February 2018 – First and Second Peter

Last year, the Sunday morning Bible class I attend studied First and Second Peter. It was not a study of the epistles, 1 and 2 Peter, as you might surmise, but a little play on words to learn more about the man, Peter, from his life before Jesus came into his life and his life after Jesus came into his life. This was a remarkable study in humanity and salvation.  I have added some historical information to the class material. I hope you enjoy this synopsis.

“First” Peter’s Life Before Christ

The apostle Peter may have been the most outspoken of the twelve apostles in Jesus’ ministry on earth. He certainly became one of the boldest witnesses for the faith.  The beginnings of the first Peter were certainly humble in origin.  He was born about 1 B.C. and died sometime around A.D. 67.

Peter was originally named Simon.  Jesus was the one who changed Peter’s name. Peter means “rock” or literally “Petros.”  He was a Galilean fisherman and was the brother of Andrew.  The brothers came from the village of Bethsaida (John 1:43, 12:21).  Peter was married.  He was also a follower of John the Baptist.  Peter, like all humans before their calling, was a sinful man.  In fact, he was ashamed of his sinfulness in the presence of Jesus (Luke 5:6-8).  Peter was perhaps the very first disciple whom Jesus called along with his brother, Andrew.  Peter left his career as a fisherman to follow Jesus.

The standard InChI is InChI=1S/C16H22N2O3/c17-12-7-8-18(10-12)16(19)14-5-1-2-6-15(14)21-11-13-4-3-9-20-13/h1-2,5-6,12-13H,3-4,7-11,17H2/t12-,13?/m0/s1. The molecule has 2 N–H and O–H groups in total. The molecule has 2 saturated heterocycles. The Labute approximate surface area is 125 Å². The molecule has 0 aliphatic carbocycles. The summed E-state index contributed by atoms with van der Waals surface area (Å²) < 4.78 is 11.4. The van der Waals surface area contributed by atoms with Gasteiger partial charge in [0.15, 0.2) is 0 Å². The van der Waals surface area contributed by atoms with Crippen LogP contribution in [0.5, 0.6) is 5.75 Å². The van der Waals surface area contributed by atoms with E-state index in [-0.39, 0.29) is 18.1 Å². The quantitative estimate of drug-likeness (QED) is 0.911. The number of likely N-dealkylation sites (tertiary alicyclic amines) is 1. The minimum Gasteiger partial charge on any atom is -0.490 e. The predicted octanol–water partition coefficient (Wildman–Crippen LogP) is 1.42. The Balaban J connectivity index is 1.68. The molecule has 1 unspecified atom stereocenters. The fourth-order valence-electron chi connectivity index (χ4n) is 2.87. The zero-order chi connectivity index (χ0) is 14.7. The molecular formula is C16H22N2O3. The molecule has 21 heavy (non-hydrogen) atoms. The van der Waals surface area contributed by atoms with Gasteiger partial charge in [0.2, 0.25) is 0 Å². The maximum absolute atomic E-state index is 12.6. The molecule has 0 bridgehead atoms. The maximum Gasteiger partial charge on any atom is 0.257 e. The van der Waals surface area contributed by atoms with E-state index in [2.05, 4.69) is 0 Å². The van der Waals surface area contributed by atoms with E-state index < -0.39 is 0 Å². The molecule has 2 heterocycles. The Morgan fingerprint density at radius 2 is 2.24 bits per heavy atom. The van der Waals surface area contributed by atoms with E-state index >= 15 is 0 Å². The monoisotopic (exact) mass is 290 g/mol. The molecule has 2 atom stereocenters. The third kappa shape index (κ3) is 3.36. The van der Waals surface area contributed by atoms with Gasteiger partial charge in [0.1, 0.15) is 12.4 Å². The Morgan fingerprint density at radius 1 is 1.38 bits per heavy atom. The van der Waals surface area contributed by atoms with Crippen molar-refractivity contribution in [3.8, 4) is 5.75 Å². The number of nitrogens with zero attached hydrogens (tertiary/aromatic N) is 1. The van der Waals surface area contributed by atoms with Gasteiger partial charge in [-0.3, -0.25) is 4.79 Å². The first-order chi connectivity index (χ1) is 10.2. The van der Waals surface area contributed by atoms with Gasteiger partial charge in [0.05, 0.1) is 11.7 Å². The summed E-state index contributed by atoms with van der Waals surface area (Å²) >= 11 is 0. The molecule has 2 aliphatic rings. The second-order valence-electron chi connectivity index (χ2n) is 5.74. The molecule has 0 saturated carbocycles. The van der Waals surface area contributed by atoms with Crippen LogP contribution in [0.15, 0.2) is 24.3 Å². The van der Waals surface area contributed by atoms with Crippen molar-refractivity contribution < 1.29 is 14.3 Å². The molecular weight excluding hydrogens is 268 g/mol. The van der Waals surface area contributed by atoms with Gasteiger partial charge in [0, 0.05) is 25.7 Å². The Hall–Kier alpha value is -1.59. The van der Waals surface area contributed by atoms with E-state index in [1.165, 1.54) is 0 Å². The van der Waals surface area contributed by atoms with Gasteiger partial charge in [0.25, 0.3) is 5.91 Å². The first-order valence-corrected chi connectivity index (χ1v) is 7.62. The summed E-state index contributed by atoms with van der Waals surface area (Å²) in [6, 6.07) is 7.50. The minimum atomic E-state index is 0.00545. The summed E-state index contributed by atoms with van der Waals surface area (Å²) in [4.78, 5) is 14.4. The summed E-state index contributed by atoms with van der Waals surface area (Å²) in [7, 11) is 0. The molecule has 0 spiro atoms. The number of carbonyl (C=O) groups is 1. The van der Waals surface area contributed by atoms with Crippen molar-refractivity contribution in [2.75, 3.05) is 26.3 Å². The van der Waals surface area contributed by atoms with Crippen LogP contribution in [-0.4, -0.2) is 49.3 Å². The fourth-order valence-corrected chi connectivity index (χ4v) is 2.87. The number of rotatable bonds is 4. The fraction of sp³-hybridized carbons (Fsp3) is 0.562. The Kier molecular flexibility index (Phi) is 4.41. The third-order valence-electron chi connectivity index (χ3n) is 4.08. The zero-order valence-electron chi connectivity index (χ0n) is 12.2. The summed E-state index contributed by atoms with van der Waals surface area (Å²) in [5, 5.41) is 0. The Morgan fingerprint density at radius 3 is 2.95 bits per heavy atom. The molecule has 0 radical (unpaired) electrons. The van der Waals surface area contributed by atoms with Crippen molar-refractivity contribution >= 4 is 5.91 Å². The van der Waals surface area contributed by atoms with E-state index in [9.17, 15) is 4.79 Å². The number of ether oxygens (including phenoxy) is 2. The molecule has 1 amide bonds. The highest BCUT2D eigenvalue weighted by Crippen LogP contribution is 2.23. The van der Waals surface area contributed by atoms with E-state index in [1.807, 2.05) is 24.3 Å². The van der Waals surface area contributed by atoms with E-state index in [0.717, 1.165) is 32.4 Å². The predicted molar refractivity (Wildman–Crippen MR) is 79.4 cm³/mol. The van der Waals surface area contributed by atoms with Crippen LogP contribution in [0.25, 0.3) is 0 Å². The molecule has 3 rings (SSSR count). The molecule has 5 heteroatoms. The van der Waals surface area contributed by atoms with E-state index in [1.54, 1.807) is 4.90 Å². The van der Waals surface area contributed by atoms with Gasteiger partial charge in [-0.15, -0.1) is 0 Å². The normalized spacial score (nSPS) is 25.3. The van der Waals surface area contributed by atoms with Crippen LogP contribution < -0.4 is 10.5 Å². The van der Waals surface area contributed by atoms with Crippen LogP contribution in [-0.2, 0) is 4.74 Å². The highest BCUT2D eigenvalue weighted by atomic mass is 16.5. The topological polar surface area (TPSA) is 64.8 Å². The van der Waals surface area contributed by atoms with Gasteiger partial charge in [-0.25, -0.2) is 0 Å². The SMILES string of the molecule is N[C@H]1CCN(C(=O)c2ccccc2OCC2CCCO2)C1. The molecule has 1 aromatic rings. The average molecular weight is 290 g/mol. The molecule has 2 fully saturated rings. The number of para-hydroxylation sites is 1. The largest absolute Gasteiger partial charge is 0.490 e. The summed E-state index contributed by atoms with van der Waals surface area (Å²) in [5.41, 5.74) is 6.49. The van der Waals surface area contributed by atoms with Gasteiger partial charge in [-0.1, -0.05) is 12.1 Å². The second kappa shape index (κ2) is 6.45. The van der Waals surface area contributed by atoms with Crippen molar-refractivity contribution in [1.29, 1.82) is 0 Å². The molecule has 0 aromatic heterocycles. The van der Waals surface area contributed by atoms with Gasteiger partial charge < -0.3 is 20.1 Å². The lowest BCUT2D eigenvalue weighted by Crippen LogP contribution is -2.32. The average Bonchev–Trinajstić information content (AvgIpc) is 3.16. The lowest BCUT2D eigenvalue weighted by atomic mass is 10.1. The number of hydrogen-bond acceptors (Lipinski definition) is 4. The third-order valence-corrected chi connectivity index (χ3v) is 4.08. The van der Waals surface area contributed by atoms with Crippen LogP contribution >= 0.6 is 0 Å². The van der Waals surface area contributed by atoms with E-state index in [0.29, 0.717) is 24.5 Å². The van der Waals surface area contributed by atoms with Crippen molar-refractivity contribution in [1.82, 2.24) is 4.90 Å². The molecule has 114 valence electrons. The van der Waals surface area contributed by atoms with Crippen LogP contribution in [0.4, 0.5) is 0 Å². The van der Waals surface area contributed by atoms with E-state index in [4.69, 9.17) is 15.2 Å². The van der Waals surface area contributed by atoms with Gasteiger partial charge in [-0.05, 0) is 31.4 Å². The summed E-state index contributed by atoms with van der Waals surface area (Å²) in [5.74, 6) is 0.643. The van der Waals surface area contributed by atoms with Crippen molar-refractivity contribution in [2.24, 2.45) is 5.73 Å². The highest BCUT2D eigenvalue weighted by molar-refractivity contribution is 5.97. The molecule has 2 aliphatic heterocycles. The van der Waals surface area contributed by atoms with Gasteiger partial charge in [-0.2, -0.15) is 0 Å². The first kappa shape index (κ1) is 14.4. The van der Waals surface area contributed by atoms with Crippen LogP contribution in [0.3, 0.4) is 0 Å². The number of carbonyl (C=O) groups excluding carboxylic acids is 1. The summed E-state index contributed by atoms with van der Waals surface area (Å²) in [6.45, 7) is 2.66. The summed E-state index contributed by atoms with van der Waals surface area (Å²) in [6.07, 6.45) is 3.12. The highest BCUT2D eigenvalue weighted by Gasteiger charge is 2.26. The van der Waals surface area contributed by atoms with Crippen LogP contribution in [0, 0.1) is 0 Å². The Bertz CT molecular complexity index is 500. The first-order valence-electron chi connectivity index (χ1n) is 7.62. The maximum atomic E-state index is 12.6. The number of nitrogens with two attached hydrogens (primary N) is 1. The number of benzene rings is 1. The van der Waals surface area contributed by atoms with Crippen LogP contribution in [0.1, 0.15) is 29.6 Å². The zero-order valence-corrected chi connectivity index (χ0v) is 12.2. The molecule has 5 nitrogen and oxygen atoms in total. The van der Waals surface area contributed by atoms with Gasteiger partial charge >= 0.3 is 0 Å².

Fishermen at that time were gruff, unkempt, vile, shabbily dressed, and often used vulgar language.  The fisherman of the first century was a man’s man.  They were full of vigor and had boisterous tempers.  This is perhaps why James and his brother John were called the Sons of Thunder (Mark 3:17).  Theirs’ was a rough life since fishing was a very physically demanding job.  They must have been somewhat fearless, too, because some of the storms that came quickly upon the Sea of Galilee were fierce and furious.  They often caught the fishermen by surprise and could easily capsize the 20 to 30-foot boats they used.

Peter was always putting his foot in his mouth but one thing you could say about Peter was that when Jesus told them (Peter and Andrew) to “follow me” they simply walked away and left everything they had without a second thought (Luke 5:9-1).  Consider the fact that this meant that they left everything – their other family members, all their fishing boats, their fishing nets, and all the accessories that came with their trade.  How many would today be willing to leave their own business to follow someone who had simply asked them to follow him?

Peter’s Life with Christ

Yes, Peter was among the first disciples called by Jesus and he was frequently their spokesman – for good or bad.  One thing that he is credited with is the special insight that he had concerning Jesus’ identity.  Peter was the first to call Jesus the Son of the Living God – the Messiah (Mark 8:29, Luke 9:20, Matt. 16:16-17).